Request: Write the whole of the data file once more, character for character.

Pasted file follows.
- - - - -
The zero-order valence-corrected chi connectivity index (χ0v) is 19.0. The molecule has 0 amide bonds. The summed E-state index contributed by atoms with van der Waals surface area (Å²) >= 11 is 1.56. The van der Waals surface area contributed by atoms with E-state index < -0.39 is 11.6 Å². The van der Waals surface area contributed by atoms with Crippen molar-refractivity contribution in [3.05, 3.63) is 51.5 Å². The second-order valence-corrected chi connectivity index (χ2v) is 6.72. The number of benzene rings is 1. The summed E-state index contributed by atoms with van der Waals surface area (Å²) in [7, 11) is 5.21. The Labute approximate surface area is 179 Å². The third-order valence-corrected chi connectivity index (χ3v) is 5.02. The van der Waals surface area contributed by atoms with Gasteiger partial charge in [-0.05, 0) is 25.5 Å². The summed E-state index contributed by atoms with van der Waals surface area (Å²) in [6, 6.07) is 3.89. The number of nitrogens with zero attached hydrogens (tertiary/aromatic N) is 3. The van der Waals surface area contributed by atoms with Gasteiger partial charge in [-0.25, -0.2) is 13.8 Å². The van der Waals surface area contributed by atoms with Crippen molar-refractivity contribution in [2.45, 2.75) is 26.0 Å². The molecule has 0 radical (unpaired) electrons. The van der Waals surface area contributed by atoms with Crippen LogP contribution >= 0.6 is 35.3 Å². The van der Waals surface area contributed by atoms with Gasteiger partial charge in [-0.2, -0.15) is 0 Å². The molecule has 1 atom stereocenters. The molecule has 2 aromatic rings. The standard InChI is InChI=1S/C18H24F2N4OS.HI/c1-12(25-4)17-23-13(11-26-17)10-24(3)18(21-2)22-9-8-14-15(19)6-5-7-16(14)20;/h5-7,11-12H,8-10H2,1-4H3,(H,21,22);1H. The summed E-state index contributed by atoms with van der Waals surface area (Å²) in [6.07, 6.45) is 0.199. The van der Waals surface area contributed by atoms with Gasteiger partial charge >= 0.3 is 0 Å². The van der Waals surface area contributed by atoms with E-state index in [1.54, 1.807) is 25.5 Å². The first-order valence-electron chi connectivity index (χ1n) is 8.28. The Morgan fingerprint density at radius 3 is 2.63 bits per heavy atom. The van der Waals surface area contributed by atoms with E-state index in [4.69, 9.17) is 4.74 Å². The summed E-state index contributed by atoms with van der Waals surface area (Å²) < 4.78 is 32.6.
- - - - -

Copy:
The zero-order valence-corrected chi connectivity index (χ0v) is 19.0. The molecule has 0 amide bonds. The summed E-state index contributed by atoms with van der Waals surface area (Å²) >= 11 is 1.56. The van der Waals surface area contributed by atoms with E-state index < -0.39 is 11.6 Å². The van der Waals surface area contributed by atoms with Crippen molar-refractivity contribution in [3.05, 3.63) is 51.5 Å². The second-order valence-corrected chi connectivity index (χ2v) is 6.72. The number of benzene rings is 1. The summed E-state index contributed by atoms with van der Waals surface area (Å²) in [7, 11) is 5.21. The Labute approximate surface area is 179 Å². The third-order valence-corrected chi connectivity index (χ3v) is 5.02. The van der Waals surface area contributed by atoms with Gasteiger partial charge in [-0.05, 0) is 25.5 Å². The summed E-state index contributed by atoms with van der Waals surface area (Å²) in [6, 6.07) is 3.89. The number of nitrogens with zero attached hydrogens (tertiary/aromatic N) is 3. The van der Waals surface area contributed by atoms with Gasteiger partial charge in [-0.25, -0.2) is 13.8 Å². The van der Waals surface area contributed by atoms with Crippen molar-refractivity contribution in [2.45, 2.75) is 26.0 Å². The molecule has 0 radical (unpaired) electrons. The van der Waals surface area contributed by atoms with Crippen LogP contribution >= 0.6 is 35.3 Å². The van der Waals surface area contributed by atoms with Gasteiger partial charge in [-0.2, -0.15) is 0 Å². The molecule has 1 atom stereocenters. The molecule has 2 aromatic rings. The standard InChI is InChI=1S/C18H24F2N4OS.HI/c1-12(25-4)17-23-13(11-26-17)10-24(3)18(21-2)22-9-8-14-15(19)6-5-7-16(14)20;/h5-7,11-12H,8-10H2,1-4H3,(H,21,22);1H. The summed E-state index contributed by atoms with van der Waals surface area (Å²) in [6.07, 6.45) is 0.199. The van der Waals surface area contributed by atoms with Gasteiger partial charge >= 0.3 is 0 Å². The van der Waals surface area contributed by atoms with E-state index in [1.54, 1.807) is 25.5 Å². The first-order valence-electron chi connectivity index (χ1n) is 8.28. The Morgan fingerprint density at radius 3 is 2.63 bits per heavy atom. The van der Waals surface area contributed by atoms with E-state index in [4.69, 9.17) is 4.74 Å². The summed E-state index contributed by atoms with van der Waals surface area (Å²) < 4.78 is 32.6.